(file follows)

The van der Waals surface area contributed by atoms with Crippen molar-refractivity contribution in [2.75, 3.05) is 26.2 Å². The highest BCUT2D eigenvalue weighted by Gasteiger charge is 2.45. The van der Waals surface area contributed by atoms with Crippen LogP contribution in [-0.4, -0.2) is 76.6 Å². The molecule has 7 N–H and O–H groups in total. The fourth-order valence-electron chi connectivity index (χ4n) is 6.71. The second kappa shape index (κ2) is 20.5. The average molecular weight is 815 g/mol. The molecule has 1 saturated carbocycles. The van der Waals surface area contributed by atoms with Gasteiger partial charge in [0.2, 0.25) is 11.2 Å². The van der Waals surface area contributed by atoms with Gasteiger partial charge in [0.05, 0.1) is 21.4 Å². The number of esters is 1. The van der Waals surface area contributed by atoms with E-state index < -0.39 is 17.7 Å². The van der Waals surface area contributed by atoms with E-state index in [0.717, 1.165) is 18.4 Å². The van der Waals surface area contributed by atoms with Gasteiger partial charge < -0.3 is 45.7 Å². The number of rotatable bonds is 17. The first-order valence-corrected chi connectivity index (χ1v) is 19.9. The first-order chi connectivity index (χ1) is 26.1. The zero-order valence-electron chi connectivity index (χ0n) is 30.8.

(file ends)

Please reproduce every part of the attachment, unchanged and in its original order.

The van der Waals surface area contributed by atoms with Crippen molar-refractivity contribution in [2.75, 3.05) is 26.2 Å². The highest BCUT2D eigenvalue weighted by Gasteiger charge is 2.45. The van der Waals surface area contributed by atoms with Crippen LogP contribution in [-0.4, -0.2) is 76.6 Å². The molecule has 7 N–H and O–H groups in total. The fourth-order valence-electron chi connectivity index (χ4n) is 6.71. The second kappa shape index (κ2) is 20.5. The average molecular weight is 815 g/mol. The molecule has 1 saturated carbocycles. The van der Waals surface area contributed by atoms with Gasteiger partial charge in [0.2, 0.25) is 11.2 Å². The van der Waals surface area contributed by atoms with Gasteiger partial charge in [0.05, 0.1) is 21.4 Å². The number of esters is 1. The van der Waals surface area contributed by atoms with E-state index < -0.39 is 17.7 Å². The van der Waals surface area contributed by atoms with E-state index in [0.717, 1.165) is 18.4 Å². The van der Waals surface area contributed by atoms with Gasteiger partial charge < -0.3 is 45.7 Å². The number of rotatable bonds is 17. The first-order valence-corrected chi connectivity index (χ1v) is 19.9. The first-order chi connectivity index (χ1) is 26.1. The zero-order valence-electron chi connectivity index (χ0n) is 30.8.